This Christmas, VATAHA went caroling in the Randstad to spread holiday cheer the Ukrainian way. The three caroling groups knocked on 32 doors to sing favorite Ukrainian Christmas classics such as “Bog sja rozdaje”, “Shczedryk” and “Nevobo I zemelja” in The Hague, Rotterdam and Zaandam. 

Together with friends from the Konovalets Station, Oekraiense Club in Zaandam and the Chervoni Korali choir, 4,120 Euros for the Ukrainian armed forces were raised. The donations are going toward the needs of 63 separate mechanized brigades, such as thermal imaging equipment, walkie-talkies and car repair.

Continuing the holiday tradition

The sizable donation pales in comparison to the invaluable experience made for Ukraine’s youngest. “It’s important to keep our traditions alive for our children – every season of the year,” says VATAHA’s co-founder Uliana Bun.

Caroling is a common annual Christmas tradition, Bun highlights, a happy memory from her own childhood growing up in Nadvirna, in the Ivano-Frankivsk region of Ukraine. 

Besides the singing, the caroling group also performed a short nativity play in front of the Rotterdam doorsteps, called a vertep, which included a caroler in a goat’s mask. In The Hague, on the other hand, the men carry a small ax called a bartka, which they rhythmically lift up in the air to scare away bad spirits, wish for a good harvest and their readiness to collect this harvest.

The star staff is also an integral attribute of Christmas. It usually has eight or nine rays and in the center an image of the Virgin Mary and the newborn Jesus.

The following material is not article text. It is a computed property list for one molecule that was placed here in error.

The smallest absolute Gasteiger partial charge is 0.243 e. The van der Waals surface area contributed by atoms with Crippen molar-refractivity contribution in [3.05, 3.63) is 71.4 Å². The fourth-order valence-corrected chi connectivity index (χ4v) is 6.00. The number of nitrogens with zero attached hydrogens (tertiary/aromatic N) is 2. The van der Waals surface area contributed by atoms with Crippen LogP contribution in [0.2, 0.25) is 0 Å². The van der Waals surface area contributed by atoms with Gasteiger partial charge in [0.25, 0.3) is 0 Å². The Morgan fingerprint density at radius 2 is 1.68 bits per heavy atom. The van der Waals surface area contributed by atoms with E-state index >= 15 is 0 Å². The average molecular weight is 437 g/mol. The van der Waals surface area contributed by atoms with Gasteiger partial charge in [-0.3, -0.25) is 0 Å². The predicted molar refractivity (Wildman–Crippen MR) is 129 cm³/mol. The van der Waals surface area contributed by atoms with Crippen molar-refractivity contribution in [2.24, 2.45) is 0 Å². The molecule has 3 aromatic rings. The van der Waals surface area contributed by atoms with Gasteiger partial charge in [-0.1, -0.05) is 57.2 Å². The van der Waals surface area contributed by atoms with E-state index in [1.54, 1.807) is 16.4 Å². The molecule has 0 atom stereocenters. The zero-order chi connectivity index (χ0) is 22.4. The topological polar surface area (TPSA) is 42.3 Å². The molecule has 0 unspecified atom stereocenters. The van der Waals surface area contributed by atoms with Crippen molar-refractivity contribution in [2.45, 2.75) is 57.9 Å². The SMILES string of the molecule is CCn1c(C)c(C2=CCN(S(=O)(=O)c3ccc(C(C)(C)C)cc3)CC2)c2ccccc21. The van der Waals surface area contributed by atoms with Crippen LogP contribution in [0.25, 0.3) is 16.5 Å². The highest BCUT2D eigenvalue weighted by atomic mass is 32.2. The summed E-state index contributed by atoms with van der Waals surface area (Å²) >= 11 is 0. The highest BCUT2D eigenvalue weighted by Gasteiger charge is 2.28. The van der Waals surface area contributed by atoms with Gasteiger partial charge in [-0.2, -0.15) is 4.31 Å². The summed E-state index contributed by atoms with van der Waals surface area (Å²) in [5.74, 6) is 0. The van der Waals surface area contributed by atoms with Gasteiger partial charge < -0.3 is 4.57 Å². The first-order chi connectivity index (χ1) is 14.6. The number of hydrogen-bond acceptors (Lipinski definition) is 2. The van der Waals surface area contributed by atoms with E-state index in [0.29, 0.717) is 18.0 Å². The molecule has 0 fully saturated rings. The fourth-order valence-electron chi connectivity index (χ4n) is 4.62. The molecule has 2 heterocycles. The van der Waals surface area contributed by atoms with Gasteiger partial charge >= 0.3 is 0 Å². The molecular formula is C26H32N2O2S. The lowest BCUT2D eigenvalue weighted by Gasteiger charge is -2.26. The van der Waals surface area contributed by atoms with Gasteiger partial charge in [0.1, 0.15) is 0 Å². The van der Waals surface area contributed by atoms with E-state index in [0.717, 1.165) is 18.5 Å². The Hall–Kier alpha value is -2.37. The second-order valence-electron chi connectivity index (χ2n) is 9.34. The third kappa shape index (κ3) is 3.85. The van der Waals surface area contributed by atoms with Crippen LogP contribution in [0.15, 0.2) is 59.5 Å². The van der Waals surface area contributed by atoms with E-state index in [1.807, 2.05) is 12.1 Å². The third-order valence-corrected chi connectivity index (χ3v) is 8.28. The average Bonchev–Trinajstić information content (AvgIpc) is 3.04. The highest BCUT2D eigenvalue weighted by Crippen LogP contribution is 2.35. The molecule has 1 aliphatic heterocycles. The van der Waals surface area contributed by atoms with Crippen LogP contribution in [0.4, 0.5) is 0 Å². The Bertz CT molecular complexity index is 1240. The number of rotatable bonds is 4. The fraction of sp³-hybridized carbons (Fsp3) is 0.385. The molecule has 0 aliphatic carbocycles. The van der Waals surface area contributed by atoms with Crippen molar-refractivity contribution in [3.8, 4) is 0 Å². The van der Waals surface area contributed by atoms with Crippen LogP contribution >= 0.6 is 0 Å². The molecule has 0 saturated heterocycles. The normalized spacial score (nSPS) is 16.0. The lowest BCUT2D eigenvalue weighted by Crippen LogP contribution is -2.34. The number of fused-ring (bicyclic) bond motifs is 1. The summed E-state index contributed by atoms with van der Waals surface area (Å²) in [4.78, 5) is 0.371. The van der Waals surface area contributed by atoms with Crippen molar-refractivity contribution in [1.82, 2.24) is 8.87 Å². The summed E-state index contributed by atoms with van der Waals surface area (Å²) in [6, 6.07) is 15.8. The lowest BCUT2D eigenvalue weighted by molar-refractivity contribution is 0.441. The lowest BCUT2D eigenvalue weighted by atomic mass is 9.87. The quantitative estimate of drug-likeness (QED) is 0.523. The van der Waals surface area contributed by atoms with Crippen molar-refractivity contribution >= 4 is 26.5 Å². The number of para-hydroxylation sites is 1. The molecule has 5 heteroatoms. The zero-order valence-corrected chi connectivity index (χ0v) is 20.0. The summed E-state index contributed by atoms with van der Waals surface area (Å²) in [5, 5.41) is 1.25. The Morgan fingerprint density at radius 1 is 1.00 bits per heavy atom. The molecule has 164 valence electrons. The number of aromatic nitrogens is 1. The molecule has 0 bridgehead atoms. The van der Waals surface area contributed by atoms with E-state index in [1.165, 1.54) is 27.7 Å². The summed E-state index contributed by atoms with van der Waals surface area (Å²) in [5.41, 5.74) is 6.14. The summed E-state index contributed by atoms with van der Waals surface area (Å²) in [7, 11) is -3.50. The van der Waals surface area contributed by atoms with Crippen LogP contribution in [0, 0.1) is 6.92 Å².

Four of the children in tow portrayed the shczedruwalnyky, derived from the word “shchedryk”: a small bird that brings people into the new year, spring. “It symbolizes the beginning of a new cycle of the year after the winter solstice.”

The children wished each household a good year and a good harvest. “At first they were not very happy, because it is quite exhausting,” Bun admitted. “But with each new house they felt the feedback and thanks from people and in the end they were very glad to have taken part in such an event. They really want to go caroling next year as well. Plus, they understand the important purpose behind it all. It definitely added a lot of motivation.”

Christmas came early this year

In efforts to further align itself with Western culture, Ukraine has broken with the russian tradition of following the Julian calendar and celebrating Christmas on the Gregorian date January 6. For the first time since 1917, Christmas Day in Ukraine was officially on December 25.

This move was set forth by President Volodymyr Zelenskyy in June 2023, who submitted a draft law to Ukraine’s national parliament to remove the Julian Calendar Christmas holiday on January 7 and confirming the December 25 date as the sole day of celebrations. Parliament passed this law on 14 July 2023 and Zelensky signed it into effect shortly after.

According to a December 2023 study by Deloitte, 45% of Ukrainians indicated they would be celebrating Christmas on December 25, and only 17% on January 7. There are also those who plan to celebrate twice – 32%.

By Anni Schleicher, 23 January 2023